Memorial Day is a painful reminder of our failed mission in Iraq.
Like every solider in today's armed forces, I chose to serve my country. I knew I'd most likely see combat, and I accepted that possibility as part of my duty to my country.
I was proud of my service as a peacekeeper in Kosovo, and honored to have served beside so many courageous men and women in Iraq.
During my time in Iraq, I saw the effects of war firsthand -- the ravaged buildings, the lives horribly cut short and the haunted look of trauma that lingers in people's eyes.
I saw the fear, the sadness, the abject tragedy that even now I can't find words for. What I saw in Iraq will haunt me for the rest of my life.
My experiences there changed my view of this war. Before I was deployed, I -- like many other Americans -- thought that military intervention was the only way to protect America's security. But after I spent some time in Iraq, I came to question our reason for being there. I came to realize that this war is not making America a safer place.
If anything, it's made us less safe than before.
And as the conflict slides into civil war, the safety of the men, women and children of Iraq falls deeper into jeopardy. The Bush administration now forecasts a U.S. military presence in Iraq through 2008, which is far longer than the initial estimates touted so loudly in the run-up to the war.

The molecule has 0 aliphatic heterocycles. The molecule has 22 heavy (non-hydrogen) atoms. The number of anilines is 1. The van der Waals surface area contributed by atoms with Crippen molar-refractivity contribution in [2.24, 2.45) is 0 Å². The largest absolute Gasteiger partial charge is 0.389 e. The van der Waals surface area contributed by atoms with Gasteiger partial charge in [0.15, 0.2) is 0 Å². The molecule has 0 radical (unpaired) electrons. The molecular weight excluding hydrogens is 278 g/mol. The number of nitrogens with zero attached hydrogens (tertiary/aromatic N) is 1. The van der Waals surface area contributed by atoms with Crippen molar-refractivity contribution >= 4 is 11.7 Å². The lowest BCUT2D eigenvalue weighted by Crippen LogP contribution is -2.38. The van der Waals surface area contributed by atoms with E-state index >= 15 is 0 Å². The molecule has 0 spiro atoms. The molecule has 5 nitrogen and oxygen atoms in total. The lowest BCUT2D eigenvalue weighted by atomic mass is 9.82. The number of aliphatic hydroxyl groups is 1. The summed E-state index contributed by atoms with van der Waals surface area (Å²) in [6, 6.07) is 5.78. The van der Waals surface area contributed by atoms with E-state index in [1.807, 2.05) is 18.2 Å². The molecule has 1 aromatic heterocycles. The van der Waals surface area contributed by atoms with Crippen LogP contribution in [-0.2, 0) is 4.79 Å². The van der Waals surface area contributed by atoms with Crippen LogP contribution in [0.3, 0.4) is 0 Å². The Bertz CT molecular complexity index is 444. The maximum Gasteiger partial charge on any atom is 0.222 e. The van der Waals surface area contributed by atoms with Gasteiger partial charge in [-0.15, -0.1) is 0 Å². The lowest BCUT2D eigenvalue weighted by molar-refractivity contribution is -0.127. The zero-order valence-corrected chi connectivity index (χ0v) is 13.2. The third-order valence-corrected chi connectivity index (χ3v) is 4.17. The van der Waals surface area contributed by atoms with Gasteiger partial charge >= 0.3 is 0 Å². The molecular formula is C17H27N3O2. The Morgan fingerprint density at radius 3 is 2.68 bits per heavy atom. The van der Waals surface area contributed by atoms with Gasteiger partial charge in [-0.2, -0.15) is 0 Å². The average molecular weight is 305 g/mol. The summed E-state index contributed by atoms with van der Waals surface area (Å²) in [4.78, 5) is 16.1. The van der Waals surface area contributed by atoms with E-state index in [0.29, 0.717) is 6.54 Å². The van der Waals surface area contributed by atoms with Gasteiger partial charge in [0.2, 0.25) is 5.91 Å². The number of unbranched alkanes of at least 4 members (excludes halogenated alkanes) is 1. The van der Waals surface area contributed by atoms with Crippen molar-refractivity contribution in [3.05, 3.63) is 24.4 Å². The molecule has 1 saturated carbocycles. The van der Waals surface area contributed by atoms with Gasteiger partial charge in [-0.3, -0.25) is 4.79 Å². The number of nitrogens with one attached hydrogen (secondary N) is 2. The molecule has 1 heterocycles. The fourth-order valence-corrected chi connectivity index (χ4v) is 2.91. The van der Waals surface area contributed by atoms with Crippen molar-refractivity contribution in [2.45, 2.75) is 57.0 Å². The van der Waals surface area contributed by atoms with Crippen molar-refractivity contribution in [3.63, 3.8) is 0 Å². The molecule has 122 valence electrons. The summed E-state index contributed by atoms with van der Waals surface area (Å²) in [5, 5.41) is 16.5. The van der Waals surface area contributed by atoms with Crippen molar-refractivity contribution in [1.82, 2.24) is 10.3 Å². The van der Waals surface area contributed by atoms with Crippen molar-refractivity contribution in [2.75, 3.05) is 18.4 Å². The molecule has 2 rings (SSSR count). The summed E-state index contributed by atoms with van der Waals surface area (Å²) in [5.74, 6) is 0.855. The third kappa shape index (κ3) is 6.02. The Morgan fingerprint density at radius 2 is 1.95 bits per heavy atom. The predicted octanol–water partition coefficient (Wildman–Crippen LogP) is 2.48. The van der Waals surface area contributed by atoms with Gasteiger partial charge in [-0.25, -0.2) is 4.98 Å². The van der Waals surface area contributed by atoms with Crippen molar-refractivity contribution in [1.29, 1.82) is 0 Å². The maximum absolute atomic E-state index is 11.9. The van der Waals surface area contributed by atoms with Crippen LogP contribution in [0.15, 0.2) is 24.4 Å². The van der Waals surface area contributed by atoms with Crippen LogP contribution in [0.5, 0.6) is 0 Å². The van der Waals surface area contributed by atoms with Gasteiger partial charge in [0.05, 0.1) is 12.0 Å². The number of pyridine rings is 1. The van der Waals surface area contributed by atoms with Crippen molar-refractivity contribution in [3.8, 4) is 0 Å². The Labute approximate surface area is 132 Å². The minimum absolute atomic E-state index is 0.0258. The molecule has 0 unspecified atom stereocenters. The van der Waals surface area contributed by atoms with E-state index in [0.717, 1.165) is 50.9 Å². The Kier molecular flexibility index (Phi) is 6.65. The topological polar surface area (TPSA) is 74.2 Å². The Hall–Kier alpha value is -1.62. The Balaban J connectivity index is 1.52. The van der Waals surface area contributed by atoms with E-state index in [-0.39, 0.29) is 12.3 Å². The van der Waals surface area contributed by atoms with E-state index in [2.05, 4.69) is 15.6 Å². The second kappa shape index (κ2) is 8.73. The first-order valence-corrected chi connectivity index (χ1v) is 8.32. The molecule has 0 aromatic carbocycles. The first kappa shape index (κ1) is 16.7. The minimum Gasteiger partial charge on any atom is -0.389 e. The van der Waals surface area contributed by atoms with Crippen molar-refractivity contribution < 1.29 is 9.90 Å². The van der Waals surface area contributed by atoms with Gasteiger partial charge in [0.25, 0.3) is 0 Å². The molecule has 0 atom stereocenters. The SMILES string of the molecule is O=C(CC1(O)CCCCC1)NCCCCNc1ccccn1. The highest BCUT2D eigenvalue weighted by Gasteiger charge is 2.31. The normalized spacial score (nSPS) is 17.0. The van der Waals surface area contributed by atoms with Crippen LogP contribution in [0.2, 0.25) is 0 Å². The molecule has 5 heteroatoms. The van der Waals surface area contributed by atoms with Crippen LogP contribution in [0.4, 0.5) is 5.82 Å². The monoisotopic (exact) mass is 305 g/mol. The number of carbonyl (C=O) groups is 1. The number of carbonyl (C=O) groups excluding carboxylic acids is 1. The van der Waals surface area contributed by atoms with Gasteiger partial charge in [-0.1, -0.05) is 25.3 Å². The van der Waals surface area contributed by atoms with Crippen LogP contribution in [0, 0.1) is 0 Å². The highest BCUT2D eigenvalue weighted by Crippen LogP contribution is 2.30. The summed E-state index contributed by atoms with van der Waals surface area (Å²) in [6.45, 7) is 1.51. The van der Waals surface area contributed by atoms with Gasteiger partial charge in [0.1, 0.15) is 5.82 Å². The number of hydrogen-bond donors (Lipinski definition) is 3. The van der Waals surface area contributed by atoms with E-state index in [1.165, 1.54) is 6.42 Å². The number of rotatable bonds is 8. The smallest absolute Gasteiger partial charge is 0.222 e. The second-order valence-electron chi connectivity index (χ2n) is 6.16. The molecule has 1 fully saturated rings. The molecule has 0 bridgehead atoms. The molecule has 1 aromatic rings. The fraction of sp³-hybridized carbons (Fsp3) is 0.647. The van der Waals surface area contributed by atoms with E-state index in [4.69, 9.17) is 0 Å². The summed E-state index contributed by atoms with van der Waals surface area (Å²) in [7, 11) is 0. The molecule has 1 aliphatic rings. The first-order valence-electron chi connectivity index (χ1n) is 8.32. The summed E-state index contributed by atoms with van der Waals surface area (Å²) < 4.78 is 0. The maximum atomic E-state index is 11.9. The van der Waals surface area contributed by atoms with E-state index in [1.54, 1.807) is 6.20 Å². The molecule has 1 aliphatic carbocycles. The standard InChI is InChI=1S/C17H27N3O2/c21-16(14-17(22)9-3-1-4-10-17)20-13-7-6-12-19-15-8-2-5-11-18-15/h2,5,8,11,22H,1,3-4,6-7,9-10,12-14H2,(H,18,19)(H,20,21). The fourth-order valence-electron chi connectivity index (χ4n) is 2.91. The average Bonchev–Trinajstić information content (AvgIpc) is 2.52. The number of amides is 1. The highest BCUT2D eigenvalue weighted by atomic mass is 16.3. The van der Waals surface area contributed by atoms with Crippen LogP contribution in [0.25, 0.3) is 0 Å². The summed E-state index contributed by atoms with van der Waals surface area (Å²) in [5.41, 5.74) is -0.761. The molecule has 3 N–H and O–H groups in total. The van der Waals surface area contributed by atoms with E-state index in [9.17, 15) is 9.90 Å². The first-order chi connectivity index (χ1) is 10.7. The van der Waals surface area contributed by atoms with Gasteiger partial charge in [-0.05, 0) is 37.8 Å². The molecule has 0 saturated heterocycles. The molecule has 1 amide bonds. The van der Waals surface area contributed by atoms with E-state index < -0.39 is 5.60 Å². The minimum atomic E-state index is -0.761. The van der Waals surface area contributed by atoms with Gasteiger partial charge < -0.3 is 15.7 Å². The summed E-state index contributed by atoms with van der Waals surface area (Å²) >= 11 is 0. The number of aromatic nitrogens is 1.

Meanwhile, it's become increasingly apparent to many Americans that, in Iraq, a military solution is no solution at all. According to a March 2006 Gallup poll, 60 percent of Americans view the war in Iraq as a mistake.
The past three years of war in Iraq have cost us too much -- in resources and, most tragically, in human lives. More than 2,440 U.S. soldiers have been killed to date, among them a number of my friends. In addition, countless thousands of Iraqi civilians have also lost their lives in this conflict.
As the death toll rises each day, I wonder how much more we can afford. How high must these numbers go before we decide that staying the course is far too expensive?
I don't pretend to speak for all veterans, or for all U.S. soldiers. But as someone who served in Iraq, I believe that it's now my duty to bear witness. As Americans, we have a duty to voice our dissent, to stand up in protest when we disagree with our government's actions.
And despite what some may say, the fact that America is at war does not diminish this responsibility. If anything, war enhances the need for engaging in debate. Dissent is what makes democracy live and breathe. It's what keeps our democracy from being more than just another slogan.
On this Memorial Day, I dissent.
Garett Reppenhagen is a member of Iraq Veterans Against the War and former sniper 1st Infantry division. Garett most recently took part in the opening of a traveling memorial in remembrance of Iraq civilian casualties on display at the National Mall in Washington, D.C., sponsored by the Quaker social justice organization, the American Friends Service Committee. He can be reached at firstname.lastname@example.org.